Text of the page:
Is the world heading to the end of work?

28Jun 2016
Ambassador Juma v Mwapachu
The Guardian
Dynamic Realities
Is the world heading to the end of work?

Around the world, almost every country is caught up in the frenzy about the challenge of growing and high levels of unemployment. It is clear that the world has entered a period of new drama in which the entrenching relationship between technology and employment is becoming heightened.

In a compelling 1995book entitled, ‘The End of Work-The Decline of the Global Labour Force and the Dawn of the Post-Market Era’, Jeremy Rifkin who is the President of the US Foundation on Economic Trends, argued that “after years of forecasts and false starts, the new computer and communications technologies are finally making their long-anticipated impact on the workplace and the economy, turning the world community into the grip of a third great industrial revolution.

Already millions of workers have been permanently eliminated from the economic process, and whole job categories have shrunk, been restructured or disappeared.”

Social and Economic Dislocations

Rifkin proceeded to postulate that “re-defining opportunities and responsibilities for millions of people in a society absent of mass formal employment is likely to be the single most pressing social issue of the coming century”.

Moving into the latter part of the second decade of the twenty-first century it is evident thatglobal unemployment and youth unemployment, in particular, and going beyond the Rifkin technology-employment causal relationship, have become a troubling global phenomenon of serious social and economic implications.

It is estimated that there are 75 million young people around the world who are presently unemployed and three times as many who are underemployed.

A McKinsey Global Institute Report, May, 2012, ‘Trading Myths: Addressing misconceptions about trade, jobs, and competitiveness’ observes that ‘youth unemployment is approaching crisis proportions’.

Indeed, in the European Union, youth unemployment in the last two decades has almost tripled the rate of general unemployment. Greece and Spain have youth unemployment rates that are upward of 50 per cent. Moreover, a new paradoxical manifestation of unemployment is that while employers in many countries have millions of vacant positions to be filled, yet millions of young people are without jobs. It is a new crisis of skills mismatch with new job demands.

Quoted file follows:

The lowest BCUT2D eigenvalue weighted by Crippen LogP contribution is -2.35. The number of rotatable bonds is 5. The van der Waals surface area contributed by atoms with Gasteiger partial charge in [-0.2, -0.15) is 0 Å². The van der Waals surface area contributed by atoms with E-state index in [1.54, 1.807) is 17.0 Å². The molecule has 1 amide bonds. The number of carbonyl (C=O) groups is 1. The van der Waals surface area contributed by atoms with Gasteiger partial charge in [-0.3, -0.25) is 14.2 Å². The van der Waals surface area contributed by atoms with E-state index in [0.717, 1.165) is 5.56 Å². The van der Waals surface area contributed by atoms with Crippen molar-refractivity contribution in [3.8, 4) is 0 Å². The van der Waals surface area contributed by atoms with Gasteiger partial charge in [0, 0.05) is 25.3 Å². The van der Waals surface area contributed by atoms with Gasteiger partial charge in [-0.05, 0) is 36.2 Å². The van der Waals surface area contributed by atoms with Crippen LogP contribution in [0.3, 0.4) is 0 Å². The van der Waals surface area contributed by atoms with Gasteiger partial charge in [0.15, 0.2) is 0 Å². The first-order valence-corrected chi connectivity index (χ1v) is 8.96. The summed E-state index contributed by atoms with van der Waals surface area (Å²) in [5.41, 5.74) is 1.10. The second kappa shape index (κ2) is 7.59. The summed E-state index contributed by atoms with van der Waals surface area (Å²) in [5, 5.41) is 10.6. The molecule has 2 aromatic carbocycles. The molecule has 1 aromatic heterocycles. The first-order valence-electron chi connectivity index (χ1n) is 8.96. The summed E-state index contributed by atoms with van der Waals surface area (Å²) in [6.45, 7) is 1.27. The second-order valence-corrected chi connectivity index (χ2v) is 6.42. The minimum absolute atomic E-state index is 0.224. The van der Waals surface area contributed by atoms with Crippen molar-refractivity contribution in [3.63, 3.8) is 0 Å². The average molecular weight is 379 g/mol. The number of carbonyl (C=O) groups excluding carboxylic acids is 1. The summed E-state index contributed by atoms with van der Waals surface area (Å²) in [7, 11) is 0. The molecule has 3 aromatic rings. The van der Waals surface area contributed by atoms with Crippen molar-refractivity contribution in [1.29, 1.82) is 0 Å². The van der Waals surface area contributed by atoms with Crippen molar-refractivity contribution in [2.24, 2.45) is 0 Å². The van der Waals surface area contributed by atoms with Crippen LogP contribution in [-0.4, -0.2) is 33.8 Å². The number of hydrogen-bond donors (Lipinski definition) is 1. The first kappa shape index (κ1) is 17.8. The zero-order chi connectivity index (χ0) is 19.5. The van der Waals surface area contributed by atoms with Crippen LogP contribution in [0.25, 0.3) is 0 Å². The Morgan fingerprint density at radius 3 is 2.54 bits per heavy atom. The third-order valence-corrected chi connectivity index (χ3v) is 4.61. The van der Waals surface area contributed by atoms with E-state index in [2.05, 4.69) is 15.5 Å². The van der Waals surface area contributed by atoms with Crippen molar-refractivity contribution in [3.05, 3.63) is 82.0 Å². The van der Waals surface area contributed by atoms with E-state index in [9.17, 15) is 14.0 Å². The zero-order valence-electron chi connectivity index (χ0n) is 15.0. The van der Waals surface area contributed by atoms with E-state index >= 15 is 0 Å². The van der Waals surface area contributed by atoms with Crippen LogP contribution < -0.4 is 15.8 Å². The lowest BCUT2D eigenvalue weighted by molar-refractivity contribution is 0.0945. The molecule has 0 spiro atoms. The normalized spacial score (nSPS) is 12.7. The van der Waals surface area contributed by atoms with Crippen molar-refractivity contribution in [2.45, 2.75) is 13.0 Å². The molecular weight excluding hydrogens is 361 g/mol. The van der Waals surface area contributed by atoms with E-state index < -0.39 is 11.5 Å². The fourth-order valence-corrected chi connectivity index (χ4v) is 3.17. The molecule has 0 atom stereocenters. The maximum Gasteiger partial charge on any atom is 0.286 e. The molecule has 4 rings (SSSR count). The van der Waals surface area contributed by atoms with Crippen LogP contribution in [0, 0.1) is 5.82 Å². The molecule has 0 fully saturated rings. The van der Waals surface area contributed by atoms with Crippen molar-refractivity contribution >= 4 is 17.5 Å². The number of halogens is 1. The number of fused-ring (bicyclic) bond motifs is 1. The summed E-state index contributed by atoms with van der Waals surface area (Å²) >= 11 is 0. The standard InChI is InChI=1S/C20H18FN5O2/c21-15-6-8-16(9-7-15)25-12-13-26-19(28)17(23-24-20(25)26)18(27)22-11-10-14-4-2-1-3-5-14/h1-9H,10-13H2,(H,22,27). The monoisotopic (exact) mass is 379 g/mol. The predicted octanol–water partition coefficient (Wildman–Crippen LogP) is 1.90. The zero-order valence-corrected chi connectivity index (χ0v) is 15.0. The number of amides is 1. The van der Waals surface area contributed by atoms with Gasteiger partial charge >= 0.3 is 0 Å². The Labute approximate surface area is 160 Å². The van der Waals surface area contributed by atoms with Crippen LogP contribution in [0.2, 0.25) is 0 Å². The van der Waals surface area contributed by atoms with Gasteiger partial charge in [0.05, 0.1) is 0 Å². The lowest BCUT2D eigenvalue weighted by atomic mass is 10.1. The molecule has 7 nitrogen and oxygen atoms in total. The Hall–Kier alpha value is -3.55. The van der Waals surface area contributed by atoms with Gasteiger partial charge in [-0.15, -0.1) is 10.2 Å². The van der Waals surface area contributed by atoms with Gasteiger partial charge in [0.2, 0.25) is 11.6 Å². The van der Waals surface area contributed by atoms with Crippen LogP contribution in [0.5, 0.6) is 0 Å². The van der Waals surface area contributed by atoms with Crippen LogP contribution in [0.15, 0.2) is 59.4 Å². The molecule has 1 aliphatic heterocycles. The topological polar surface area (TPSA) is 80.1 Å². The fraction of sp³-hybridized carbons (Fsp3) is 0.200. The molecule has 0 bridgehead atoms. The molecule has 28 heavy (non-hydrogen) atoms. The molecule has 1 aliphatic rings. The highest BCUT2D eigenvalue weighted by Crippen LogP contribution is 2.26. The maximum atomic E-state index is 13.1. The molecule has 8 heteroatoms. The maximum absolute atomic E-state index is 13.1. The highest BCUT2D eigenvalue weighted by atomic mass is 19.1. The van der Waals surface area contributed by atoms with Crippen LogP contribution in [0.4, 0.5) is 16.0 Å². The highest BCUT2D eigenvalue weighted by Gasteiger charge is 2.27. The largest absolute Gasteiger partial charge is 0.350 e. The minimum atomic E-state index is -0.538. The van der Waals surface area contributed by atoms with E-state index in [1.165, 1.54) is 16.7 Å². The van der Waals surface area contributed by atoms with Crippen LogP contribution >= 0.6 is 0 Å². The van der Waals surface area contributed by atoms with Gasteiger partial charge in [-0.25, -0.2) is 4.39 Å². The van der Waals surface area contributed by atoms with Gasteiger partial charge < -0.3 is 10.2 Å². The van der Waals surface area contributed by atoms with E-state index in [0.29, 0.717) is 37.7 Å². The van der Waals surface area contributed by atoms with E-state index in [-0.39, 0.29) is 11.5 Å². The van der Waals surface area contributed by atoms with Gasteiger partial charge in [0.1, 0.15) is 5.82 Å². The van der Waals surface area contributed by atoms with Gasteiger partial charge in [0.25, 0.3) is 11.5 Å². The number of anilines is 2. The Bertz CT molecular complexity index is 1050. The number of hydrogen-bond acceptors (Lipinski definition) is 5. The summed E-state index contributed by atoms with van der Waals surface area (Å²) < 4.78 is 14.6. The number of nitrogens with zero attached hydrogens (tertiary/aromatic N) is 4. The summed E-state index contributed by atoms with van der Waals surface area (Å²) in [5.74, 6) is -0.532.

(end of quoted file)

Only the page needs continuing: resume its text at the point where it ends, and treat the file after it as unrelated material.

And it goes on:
Retreat from Welfare State

In Europe, the dominant retreat from welfare state policies and the entry of broad and rigorous fiscal austerity measures as part of a policy response to sluggish and anaemic economic growth have had a significant contributory effect onunemployment.

In Tanzania specifically, the declining quality of education, across the board following a fast changing economic environment in the past three decades that has seen the ascendancy of knowledge driven economic sectors like banking and financial services, transport and logistics, information technology (IT) and telecommunications and hospitality, has contributed to serious job skills mismatches and thus structural unemployment.

It is important to note that within Africa, unemployment generally and youth unemployment in particular have become triggers of political crises as well as instability.

The ‘Arab Spring’ was fundamentally a youth unemployment manifestation. Some of the on-going religious extremist phenomena could also be very well driven by or attributed to panted up frustrations and angst among the youth who feel that their nation states have failed to respond to their state of hopelessness.

Digitization and Changing Dynamics of Work

But could it also be that what we are broadly experiencing around the world in relation to growing unemployment is in fact, as Rifkin warned a result of the changing dynamics of work? Are jobs becoming scarcer and scarcer as the world becomes more technologically driven? Prof William Brian Arthur, a US economist associated with the Palo Alto Research Centre and the Santa Fe Institute in the United States has analysed the impact of digitization on the US economy.

He estimates that if all the economic activity now performed by digital networks all over the world, without human involvement, were added up, the result would be equivalent to the entire economic output of the US economy.

Such digitized activities which Prof Brian Arthur describes as the ‘Second Economy’in his article published in the McKinsey Quarterly of October 2011 in contrast to the physical economy that we are used to, are replacing huge numbers of middle-class jobs and leaving behind the gains of growth in the hands of a skilled, highly paid elite. Arthur notes that such trend is actually escalating, not reducing.

In fact, the economist Carl Benedikt Frey and Michael Osborne, both of Oxford University, have concluded in their paper entitled, ‘The Future of Employment: How Susceptible Are Jobs to Computerisation?’

That 47 per cent of US jobs are at high risk from automation by 2032.One may thus ask whether the world is not actually shooting itself in the foot by its own quest for radical societal transformation?